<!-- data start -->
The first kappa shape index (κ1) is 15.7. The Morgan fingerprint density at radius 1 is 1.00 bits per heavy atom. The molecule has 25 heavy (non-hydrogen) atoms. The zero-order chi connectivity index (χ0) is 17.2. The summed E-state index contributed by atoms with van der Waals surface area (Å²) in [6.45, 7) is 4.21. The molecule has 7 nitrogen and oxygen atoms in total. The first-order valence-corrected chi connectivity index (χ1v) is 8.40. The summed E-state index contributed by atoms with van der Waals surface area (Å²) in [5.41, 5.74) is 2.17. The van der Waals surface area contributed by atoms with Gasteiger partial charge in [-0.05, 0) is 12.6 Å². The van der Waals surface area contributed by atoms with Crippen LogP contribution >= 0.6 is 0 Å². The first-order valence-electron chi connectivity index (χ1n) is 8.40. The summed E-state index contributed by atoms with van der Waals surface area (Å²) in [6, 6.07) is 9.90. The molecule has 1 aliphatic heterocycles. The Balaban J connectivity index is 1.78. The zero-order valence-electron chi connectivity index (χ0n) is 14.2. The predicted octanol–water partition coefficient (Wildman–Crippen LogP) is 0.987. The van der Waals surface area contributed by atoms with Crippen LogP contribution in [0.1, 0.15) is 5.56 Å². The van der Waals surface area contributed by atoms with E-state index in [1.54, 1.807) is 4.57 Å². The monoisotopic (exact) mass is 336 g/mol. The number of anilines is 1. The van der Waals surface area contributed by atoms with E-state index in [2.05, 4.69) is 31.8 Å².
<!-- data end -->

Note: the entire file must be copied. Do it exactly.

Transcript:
The first kappa shape index (κ1) is 15.7. The Morgan fingerprint density at radius 1 is 1.00 bits per heavy atom. The molecule has 25 heavy (non-hydrogen) atoms. The zero-order chi connectivity index (χ0) is 17.2. The summed E-state index contributed by atoms with van der Waals surface area (Å²) in [6.45, 7) is 4.21. The molecule has 7 nitrogen and oxygen atoms in total. The first-order valence-corrected chi connectivity index (χ1v) is 8.40. The summed E-state index contributed by atoms with van der Waals surface area (Å²) in [5.41, 5.74) is 2.17. The van der Waals surface area contributed by atoms with Gasteiger partial charge in [-0.05, 0) is 12.6 Å². The van der Waals surface area contributed by atoms with Crippen LogP contribution >= 0.6 is 0 Å². The first-order valence-electron chi connectivity index (χ1n) is 8.40. The summed E-state index contributed by atoms with van der Waals surface area (Å²) in [6, 6.07) is 9.90. The molecule has 1 aliphatic heterocycles. The Balaban J connectivity index is 1.78. The zero-order valence-electron chi connectivity index (χ0n) is 14.2. The predicted octanol–water partition coefficient (Wildman–Crippen LogP) is 0.987. The van der Waals surface area contributed by atoms with Crippen LogP contribution in [0.1, 0.15) is 5.56 Å². The van der Waals surface area contributed by atoms with E-state index in [1.54, 1.807) is 4.57 Å². The monoisotopic (exact) mass is 336 g/mol. The number of anilines is 1. The van der Waals surface area contributed by atoms with E-state index in [2.05, 4.69) is 31.8 Å².